Quantitas super Qualitas. This was our banner, my fellow, seven team members and I, as we undertook the challenge that is NaNoWriMo. It is the brainchild of Chris Baty, founder of National Novel Writing Month, begun in 1999 when slightly silly, big ideas were de rigueur. The idea is a writer signs up on the official web site and commits to making the attempt to achieve 50,000 words in 30 days, or an average of 1,667 words per day. In 2010 (the stats aren’t ready yet for 2011) there were over 200,000 participants from every continent and over 30,000 people crossed the 50k line. This year WriMo writers chocked up 3,073,736,657 words.
What on earth does one gain by forcing out this many words in such a short time? A sentient person might be tempted to ask. I, too, was cynical and scoffed at the notion of writing a novel in a month, a task that promised a draft so rough as to be at best nothing more than indiscriminate word churning and at worst a product seemingly generated by a trained monkey.
But I took the challenge. And, as it turned out, I not only met the word count—I came in just shy of 55,000 words (five of our original team broke the ribbon)—but I learned a few things along the way:
- Externally imposed deadlines invigorate me.
- Accountability helps (we recorded our stats and reported back to the group on a regular basis).
- Fear of Failure has its greatest motivating effect when you are being watched. Once you announce your intention to take the challenge, people are constantly reminding you by asking how far you’ve gotten.
- Slippage can be a hindrance. By slippage I mean the tendency to read over many pages of previously written material in an effort to avoid the day’s writing. With NaNoWriMo, there is no time to indulge in such behaviors—other than reading a couple of paragraphs to refresh my memory, I had to spend my time writing, not reading.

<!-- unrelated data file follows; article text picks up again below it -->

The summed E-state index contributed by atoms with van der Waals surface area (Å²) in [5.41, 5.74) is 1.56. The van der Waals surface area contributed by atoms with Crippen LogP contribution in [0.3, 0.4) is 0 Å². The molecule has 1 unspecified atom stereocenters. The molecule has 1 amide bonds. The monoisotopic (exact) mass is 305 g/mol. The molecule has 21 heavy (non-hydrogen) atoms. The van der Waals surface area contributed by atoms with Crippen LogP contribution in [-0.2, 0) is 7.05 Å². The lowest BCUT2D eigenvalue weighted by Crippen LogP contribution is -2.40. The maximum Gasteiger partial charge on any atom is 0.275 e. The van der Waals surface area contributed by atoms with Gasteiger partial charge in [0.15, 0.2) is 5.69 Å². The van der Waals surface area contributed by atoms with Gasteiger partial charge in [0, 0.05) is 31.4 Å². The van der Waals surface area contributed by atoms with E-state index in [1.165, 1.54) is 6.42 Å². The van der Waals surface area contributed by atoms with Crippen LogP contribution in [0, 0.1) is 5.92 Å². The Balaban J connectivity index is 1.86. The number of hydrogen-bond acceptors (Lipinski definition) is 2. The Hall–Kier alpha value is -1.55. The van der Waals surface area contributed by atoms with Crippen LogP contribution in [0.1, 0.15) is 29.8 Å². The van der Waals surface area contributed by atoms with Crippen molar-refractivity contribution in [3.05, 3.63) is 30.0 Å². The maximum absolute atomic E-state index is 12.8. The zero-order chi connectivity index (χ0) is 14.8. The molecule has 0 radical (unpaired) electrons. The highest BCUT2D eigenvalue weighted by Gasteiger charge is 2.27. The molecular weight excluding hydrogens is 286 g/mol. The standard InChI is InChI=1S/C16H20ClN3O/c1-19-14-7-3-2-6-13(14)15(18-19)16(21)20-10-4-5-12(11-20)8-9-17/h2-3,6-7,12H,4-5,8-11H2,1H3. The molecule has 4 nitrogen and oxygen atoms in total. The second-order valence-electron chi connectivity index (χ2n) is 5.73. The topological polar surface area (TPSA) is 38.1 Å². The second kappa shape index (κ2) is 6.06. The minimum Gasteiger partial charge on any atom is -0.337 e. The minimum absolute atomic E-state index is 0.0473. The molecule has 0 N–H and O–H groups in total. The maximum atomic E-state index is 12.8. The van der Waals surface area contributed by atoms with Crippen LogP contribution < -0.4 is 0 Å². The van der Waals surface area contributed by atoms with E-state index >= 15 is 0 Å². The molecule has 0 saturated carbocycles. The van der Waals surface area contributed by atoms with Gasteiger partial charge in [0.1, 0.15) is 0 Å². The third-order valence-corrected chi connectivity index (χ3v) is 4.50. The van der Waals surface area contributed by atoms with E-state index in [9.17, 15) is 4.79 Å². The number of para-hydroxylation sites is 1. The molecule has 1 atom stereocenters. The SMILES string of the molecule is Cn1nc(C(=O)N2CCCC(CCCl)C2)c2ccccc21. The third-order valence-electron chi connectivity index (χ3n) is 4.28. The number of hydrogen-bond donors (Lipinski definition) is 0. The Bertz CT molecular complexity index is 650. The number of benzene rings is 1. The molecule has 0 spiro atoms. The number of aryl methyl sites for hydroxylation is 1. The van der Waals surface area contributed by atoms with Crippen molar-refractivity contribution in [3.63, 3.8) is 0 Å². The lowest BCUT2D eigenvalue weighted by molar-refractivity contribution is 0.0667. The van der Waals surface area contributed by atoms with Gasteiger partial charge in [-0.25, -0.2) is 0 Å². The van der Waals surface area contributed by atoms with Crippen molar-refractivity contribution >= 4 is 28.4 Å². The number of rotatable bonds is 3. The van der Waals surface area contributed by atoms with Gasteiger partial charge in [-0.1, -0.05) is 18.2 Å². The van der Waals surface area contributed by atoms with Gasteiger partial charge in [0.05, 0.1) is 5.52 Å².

- Freedom from my usual careful/cautious/each-word-is-precious mode allowed me to discover greater depth in my characters and wander widely enough in my scenes to discover new possibilities.
- Not having the leisure to edit triggered my subconscious organizational skills; hence I found orderliness in my rough draft that I wouldn’t have expected.
- It is fun to win. Even if it was just a printed out certificate that I filled in myself plus the congratulations of my group.
- Writers are a solitary lot. Having a gaggle of like-minded folks to commiserate and celebrate with was cool.
- If you call what you are working on a LEVON (novel backwards of course) it seems less intimidating.
It is December, the darkest month here in the Northwest, but here I am, not only a winner but also a writer with about 180 pages of material to sort through and form into something resembling a rough draft of a novel (or maybe it will be a novella, or maybe I’ll find one, great short story amongst the word-confetti). If it cannot be slapped into shape, at least it will have been great practice, something I can always use a bit more of.